D55_5157Now it rides into the fray with the UX against subcompact crossovers like the Audi Q3, Mercedes-Benz GLA, Lincoln MKC, Volvo XC40, Infiniti QX30 and BMW X1. The entry-level UX slots below the compact NX and gives Lexus a full array of crossovers and SUVs. Unlike SUVs, constructed like trucks with bodies on frames, crossovers are built with unit bodies like automobiles.

Lexus crossovers now include the UX, NX and the midsize RX. At the top of the lineup are the GX and LX, both truck-based SUVs.

Lexus identifies the UX as an urban crossover, which suggests that it is not intended as a long-distance traveler. But that could be said about many small vehicles that owners customarily drive across country. The UX can certainly do the same.

DSC_0497But its personality, as Lexus describes it, is that of a “creative urban explorer,” a runabout aimed to tantalize younger buyers more attuned to cityscapes than suburban/rural areas. Like others of its ilk, the UX has four doors, carries four passengers and a fifth uncomfortably center-rear, with 17 cubic feet of cargo space behind the rear seat.

There are two versions: the front-wheel drive UX 200, powered by a 2.0-liter four-cylinder gasoline engine that makes 169 hp and 151 lb-ft of torque. The manufacturer estimates a zero-to-60 mph acceleration time of 8.9 seconds with a top speed of 118 mph. Its EPA city/highway/combined fuel consumption is rated at 29/37/33 mpg on regular fuel. Starting price is $33,025, including the destination charge.

DSC_0197The other, the focus here, is the hybrid UX 250h, which comes with all-wheel drive. It is powered by a 2.0-liter four-cylinder engine working with twin electric motor generators. The system delivers 181 hp on regular gasoline. All-wheel drive is automatically engaged by a small electric motor integrated into the rear differential.

An unusual apparent shortcoming: Lexus says the UX 250h’s all-wheel drive operates only up to 43 mph, after which it becomes a front-wheel drive vehicle.

According to Lexus, that’s because the UX all-wheel drive system is electronic instead of mechanical. It operates in all-wheel drive at lower speeds when needed and front-drive at higher speeds for optimal efficiency and fuel economy. But road conditions mitigated by all-wheel drive can get nasty at more than 43 mph.

DSC_0128The zero-to-60 acceleration time of 8.6 seconds is slightly better than the UX 200’s, with the top speed of 110 less than the UX 200. But the hybrid’s fuel economy rating is 41/38/39 and its starting price is $35,025, or $2,000 more than the UX 200’s.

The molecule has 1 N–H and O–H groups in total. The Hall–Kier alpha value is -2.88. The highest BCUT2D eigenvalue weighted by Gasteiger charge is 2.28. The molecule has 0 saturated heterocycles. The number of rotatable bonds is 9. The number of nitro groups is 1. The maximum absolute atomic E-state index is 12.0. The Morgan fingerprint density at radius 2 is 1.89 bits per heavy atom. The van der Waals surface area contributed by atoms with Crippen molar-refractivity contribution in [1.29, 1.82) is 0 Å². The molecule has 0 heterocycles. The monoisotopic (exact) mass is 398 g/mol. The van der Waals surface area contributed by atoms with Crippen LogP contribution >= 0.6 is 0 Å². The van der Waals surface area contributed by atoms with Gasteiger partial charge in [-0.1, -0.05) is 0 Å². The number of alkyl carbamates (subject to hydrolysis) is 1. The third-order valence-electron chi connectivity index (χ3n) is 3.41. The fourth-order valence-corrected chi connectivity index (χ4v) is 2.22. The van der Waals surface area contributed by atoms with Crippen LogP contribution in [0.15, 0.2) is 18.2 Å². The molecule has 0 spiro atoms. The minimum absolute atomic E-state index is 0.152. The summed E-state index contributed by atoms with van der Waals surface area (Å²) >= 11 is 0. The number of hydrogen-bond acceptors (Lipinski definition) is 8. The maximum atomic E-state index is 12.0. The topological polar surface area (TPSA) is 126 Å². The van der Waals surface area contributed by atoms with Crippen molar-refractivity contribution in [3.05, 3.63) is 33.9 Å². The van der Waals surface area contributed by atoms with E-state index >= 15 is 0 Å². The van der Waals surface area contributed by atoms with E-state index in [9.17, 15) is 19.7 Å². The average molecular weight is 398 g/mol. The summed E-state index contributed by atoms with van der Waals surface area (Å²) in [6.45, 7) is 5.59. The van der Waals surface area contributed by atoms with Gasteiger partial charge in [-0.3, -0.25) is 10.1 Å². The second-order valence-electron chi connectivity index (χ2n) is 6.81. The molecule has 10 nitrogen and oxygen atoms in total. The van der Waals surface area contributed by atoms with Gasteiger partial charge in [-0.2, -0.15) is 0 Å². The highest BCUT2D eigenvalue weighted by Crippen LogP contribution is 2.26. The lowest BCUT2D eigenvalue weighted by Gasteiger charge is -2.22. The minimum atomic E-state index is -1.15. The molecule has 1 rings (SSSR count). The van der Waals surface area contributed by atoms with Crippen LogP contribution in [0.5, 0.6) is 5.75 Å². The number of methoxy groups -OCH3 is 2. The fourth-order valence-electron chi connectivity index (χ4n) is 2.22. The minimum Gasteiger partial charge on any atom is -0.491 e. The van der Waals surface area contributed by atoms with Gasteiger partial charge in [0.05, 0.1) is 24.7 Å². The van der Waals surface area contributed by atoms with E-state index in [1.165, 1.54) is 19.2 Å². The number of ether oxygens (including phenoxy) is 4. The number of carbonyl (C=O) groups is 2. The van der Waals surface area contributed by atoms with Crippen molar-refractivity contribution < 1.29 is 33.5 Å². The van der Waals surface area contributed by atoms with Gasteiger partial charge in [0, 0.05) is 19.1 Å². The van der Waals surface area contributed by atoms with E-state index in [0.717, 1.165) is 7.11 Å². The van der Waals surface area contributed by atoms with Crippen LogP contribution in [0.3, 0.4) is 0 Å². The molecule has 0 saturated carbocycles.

The tested UX 250h came with options that included a navigation system, soft-touch interior trim called Washi, blind spot monitoring, a motorized sunroof, heated and ventilated front seats, rain-sensing windshield wipers, garage-door opener and an auto-dimming inside mirror. The options brought the as-tested price up to $38,900, and a spokesperson said a fully loaded UX250h could reach $41,000.

Both the UX 200 and the hybrid UX 250h are frisky around-town performers with acceleration that feels quicker than the numbers would indicate. They get the power to the pavement through continuously variable automatic transmissions, which sometimes can feel as if they are high-revving and slipping.

DSC_0170These do not. In the 200, the CVT uses a mechanical gear to get an initial boost off the line; in the 250h the boost comes from the electric motors. It can mimic the shift feel of a stepped 10-speed automatic transmission with a manual-shift mode. There is a noticeable loud growl under hard acceleration with the 200. The 250h hybrid is quieter and feels stronger, tighter and more planted overall.

Both UX models come standard with the Lexus Safety System+ 2.0, which includes pre-collision warning and braking with pedestrian and bicyclist detection, adaptive radar cruse control and lane departure mitigation. Blind-spot warning is optional.

There are three trim packages: Premium, Luxury and F-Sport. The last, available on both the 200 and 250h, comes with suspension modifications and special 18-inch alloy wheels to enhance handling. The tradeoff is a stiffer though not punishing ride.


  • Model: 2019 Lexus UX 250h four-door crossover SUV.
  • Engine/motors: 2.0-liter four-cylinder gasoline with two electric motor-generators; 181 system hp.
  • Transmission: Continuously variable automatic (CVT).
  • Overall length: 14 feet 9 inches.
  • Height: 5 feet.
  • EPA passenger/cargo volume: 86/17 cubic feet.